TLT: Boxed

A photo by Steven Wei. unsplash.com/photos/g-AklIvI1aI

Photo Prompt – © Steven Wei

She’d always said that she wouldn’t be put in a box and forced into conformity, that she wouldn’t follow their indifferent society’s path, only to be left feeling stifled and unfulfilled. So how had she come to this? She turned away from the window, from the view of coffin like apartments, and began to pack her bags – it was time to start again.


This post is for Sonya’s Three Line Tales. As I was writing this I had the words of a song by Newton Faulkner going around in my head, so I thought I’d share it with you.

FFfAW: Wisps of Gold

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Photo prompt – © Phylor

Wisps of Gold

Emily stood beside the piled leaves, peering around the garden for any that might have escaped her notice. It had taken far longer than she’d expected to scrape the mound together, each breeze threatening to undo her work, but she’d been determined to gather every golden scrap she could find.

“Well?” she called. “How’s that?”

A pale face peered from the darkness of the barn. An arm stretched out, finger pointing. “You missed some.”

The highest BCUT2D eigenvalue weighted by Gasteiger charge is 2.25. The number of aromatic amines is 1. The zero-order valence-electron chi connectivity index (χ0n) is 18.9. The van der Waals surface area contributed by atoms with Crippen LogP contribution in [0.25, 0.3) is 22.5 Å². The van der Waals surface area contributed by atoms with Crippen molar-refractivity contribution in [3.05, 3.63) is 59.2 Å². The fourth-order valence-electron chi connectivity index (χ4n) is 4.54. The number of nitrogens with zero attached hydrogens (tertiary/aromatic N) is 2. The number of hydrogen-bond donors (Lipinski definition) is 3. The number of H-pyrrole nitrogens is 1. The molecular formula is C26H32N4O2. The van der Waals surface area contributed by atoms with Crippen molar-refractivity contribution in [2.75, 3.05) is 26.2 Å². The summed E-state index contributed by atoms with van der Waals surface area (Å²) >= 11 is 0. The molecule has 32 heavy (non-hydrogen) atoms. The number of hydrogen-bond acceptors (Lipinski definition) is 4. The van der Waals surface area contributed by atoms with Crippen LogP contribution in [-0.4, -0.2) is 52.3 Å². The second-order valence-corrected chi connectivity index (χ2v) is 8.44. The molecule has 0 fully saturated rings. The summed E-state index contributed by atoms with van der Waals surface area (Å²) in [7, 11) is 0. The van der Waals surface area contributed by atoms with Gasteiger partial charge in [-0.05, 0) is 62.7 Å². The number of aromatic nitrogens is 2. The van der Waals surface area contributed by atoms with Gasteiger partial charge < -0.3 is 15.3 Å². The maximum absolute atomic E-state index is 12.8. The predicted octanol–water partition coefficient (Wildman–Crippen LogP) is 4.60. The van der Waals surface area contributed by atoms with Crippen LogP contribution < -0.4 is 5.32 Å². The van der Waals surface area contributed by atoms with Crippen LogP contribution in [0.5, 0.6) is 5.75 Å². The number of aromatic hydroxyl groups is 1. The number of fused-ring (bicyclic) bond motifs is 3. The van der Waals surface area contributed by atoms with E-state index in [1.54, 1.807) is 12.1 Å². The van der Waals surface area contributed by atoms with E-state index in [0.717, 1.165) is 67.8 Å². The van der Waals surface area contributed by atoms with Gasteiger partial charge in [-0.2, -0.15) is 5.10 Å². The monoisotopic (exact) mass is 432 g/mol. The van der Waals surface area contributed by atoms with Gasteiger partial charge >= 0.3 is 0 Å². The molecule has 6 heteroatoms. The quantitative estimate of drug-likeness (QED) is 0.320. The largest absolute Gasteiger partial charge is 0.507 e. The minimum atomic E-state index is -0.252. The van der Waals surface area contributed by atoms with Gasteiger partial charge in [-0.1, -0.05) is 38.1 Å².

Mummy would have been cross if she’d heard Emily’s words as she turned and saw the scatter of leaves newly tossed over the grass. “Damn wind – leave my leaves alone!” she shouted at the sky. As if in defiance, a fresh gust sent Emily running again.

She returned the final armful to the pile, and, grinning excitedly, ran back to her new friend. “Come on. Quick!”

With a whoop the pair dashed over the lawn, leaping into the crunchy heap in a shower of laughter, setting golden wisps to flight. Bathed in sunlight, Emily’s companion smiled.

And faded from sight.

Word Count: 175

To read the other entries, click the little blue frog.

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This post is for the Flash Fiction for Aspiring Writers challenge, run by Priceless Joy. This week’s photo prompt was provide by Phylor. Thank you Phylor!